CANOE Network SLAM!Sports

 
SLAM! Sports SLAM! Wrestling
  May 27, 2001



News & Rumours
Bios
Obits
Canadian Hall of Fame
WrestleMania 30
WrestleMania 30 photos
Video
Movie Database
Minority Mat Report
Columnists
Features
Results Archive
PPV Reviews
SLAM! Wrestling store
On Facebook
On Twitter
Send Feedback




Photo Galleries

Raw in Miami


Tragos/Thesz Hall of Fame inductions


WWE Battleground


ROH in Detroit


Smackdown & Main Event in Ottawa


Raw in Montreal


WWE in Kingston







SCOREBOARD
PHOTO GALLERY
VIDEO GALLERY
COMMENT




READER ALERT: For all the latest wrestling happenings, check out our News & Rumours section.

Production values for a WWF event rival those of a rock concert
By MIKE ROSS -- Edmonton Sun

BACKSTAGE AT SMACKDOWN!
12 - Equipment trucks
2 - TV production trucks
6 - tour buses for the crew
6 - cameras, three ringside and three aerial
40 - TV production crew members
10 - lighting operators
2 - audio operators
4 - pyro-technicians
8 - production assistants
20 - hours in a typical show day
120 - WWF "superstars"
250 - full-time employees at WWF Entertainment Inc.
Before a single fake punch is thrown, before a single chair is smashed over a wrestler's head, before Rikishi presses his prodigious buttocks into the face of a hapless victim in his patented "stink-face" move (ask yourself this: DO I REALLY NEED THIS MUCH INFORMATION DURING MY SUNDAY BRUNCH?!) - Steve Taylor likes to take a quiet moment before the show and watch the wrestling fans stream in.

Taylor is the vice-president of event operations for World Wrestling Federation Entertainment Inc. As such, he's in charge of the physical setup for WWF's SmackDown! TV show, landing in Edmonton's Skyreach Centre on Tuesday - the general of a small army of sports entertainment professionals. He organizes the TV crew, lighting crew, sound crew, pyrotechnics crew, cameramen, roadies, support staff - plus the talent, of course, known as "superstars." With production that rivals the last U2 tour, it's a madhouse of more than 100 people working nearly around the clock to give fans the best that professional wrestling can offer. Did we mention the stink-face?

"After we've done the setup, I often sit down by the ring and watch the crowd come in," Taylor says down the line from the WWF world headquarters in Hartford, Connecticut. "It's a thrill for me to watch these people come in and they're so excited. Sometimes you kind of forget, you get wrapped up in the production, but I never want to forget that it's all about the fans."

Yes, the fans - who have inflated what was once a fringe novelty into a major force in popular entertainment. They demand bigger, better, larger, sweatier men, louder, more frequent explosions, larger video screens and more exciting plotlines for their favourite real-life comic book heroes.

"Some of the high flyers are doing stuff that wouldn't have even have been dreamed of years ago," Taylor says. "I've been doing this 18 years and the group of talent we have here now is without a doubt the best we've had - definitely some of the most talented people in show business today. They're not only great athletes, they're also great performers. What we try to do on the production side is highlight that, give them a grand opening. The crowd loves it, but the talent loves it, too.

"When I started, it was one truck. We just added our 13th truck. The show continues to grow all the time."

Like the rock 'n' roll tours a WWF TV taping resembles, most of the production tricks are planned, but thanks to the whims of the wrestlers and a team of creative writers on site, anything can happen. If Stone Cold Steve Austin wants 100 soccer balls to dump on Rikishi, by God, he gets them. Taylor recalls having to procure a cement mixer for a stunt that involved wrecking Vince McMahon's Corvette. The WWF boss, who runs his corporation like one big family, is also a superstar in the passion play of his own making.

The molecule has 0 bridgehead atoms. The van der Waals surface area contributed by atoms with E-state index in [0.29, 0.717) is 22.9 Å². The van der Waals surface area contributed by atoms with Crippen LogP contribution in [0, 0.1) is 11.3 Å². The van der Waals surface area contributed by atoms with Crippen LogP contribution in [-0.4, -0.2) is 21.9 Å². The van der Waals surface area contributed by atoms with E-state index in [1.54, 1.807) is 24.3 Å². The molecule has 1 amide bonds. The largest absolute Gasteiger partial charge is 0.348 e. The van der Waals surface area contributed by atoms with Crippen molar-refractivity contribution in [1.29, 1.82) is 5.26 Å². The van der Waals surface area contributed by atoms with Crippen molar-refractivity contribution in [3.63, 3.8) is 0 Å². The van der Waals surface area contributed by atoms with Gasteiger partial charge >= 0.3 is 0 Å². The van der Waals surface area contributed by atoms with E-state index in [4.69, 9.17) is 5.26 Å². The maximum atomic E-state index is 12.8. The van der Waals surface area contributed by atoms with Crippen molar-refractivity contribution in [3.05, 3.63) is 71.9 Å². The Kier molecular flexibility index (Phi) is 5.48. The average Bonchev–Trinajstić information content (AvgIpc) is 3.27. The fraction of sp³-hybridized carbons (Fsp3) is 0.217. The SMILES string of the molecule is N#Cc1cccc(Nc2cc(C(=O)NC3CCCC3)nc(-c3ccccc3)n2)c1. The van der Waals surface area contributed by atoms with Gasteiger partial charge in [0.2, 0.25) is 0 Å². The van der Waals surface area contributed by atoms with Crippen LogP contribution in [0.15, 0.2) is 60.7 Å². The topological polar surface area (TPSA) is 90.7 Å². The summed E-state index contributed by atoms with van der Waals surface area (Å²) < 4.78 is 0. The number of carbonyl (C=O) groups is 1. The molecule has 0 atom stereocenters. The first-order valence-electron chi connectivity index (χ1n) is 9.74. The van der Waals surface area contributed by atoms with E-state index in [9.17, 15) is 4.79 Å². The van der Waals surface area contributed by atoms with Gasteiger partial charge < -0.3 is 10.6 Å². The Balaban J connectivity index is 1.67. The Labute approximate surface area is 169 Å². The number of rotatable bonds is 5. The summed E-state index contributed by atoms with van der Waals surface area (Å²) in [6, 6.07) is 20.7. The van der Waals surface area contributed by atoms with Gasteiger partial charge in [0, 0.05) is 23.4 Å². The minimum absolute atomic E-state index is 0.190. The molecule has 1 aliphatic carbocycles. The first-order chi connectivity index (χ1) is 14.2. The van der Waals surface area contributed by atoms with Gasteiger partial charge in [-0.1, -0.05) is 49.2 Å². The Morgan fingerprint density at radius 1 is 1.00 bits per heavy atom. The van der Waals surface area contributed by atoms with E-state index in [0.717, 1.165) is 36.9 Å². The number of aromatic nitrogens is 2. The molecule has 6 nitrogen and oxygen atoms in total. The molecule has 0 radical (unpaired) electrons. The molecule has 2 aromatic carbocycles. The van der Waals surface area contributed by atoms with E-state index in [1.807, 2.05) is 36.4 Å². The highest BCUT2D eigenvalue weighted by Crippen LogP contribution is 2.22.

"Our creative writing team keeps us going," Taylor says. "Sometimes the show evolves as it happens. It's not that tightly written that they can't make changes as it goes along. We've done everything from burn up a bus to crushing numerous cars. The creative team comes up with stuff. It's our job to implement it."

Tickets are still available for WWF's SmackDown!, for $25 to $80 and on sale at Ticketmaster (451-8000).

How to survive a SmackDown!
Here are some tips for attending SmackDown!:

* Unlike a non-televised show, the wrestlers show up around 1 p.m. and are in the building the rest of the day, so there's no point hanging around Skyreach Centre looking for autographs a couple of hours before the show.

* Showtime is officially 7:30 p.m. because that's when taping starts, but if you want to see a few other bouts - "dark" matches (not for TV) or ones taped for syndicated shows like Metal or Jakked, be in your seats by 6:45 or so.

* Bring signs - yours might be on TV - but don't say or show anything too graphic because they might be confiscated.

* It will be LOUD! Kane's pyro and the Dudley's rockets will have your ears ringing.

* The matches will be shorter than the ones during the WWF's last visit. House show bouts can be 10-15 minutes long while TV matchups are usually five to eight minutes long except for the main event.

"There's a little more of the pomp and circumstance, more of the fire and brimstone that they don't really have at house shows," explained Chris Jericho.

"Both are a good time. Especially if you're a fan, it's good to see both. The house shows have the longer matches for the real wrestling fans and the TV shows are when the bills get paid and you get to see the flash and magic of a true WWF experience."

* Watch RAW tomorrow to get a glimpse of what lies ahead for Tuesday.




Know someone who might be interested in this page? Just type in their e-mail address to send them the URL.

Destination email address:


Your email address: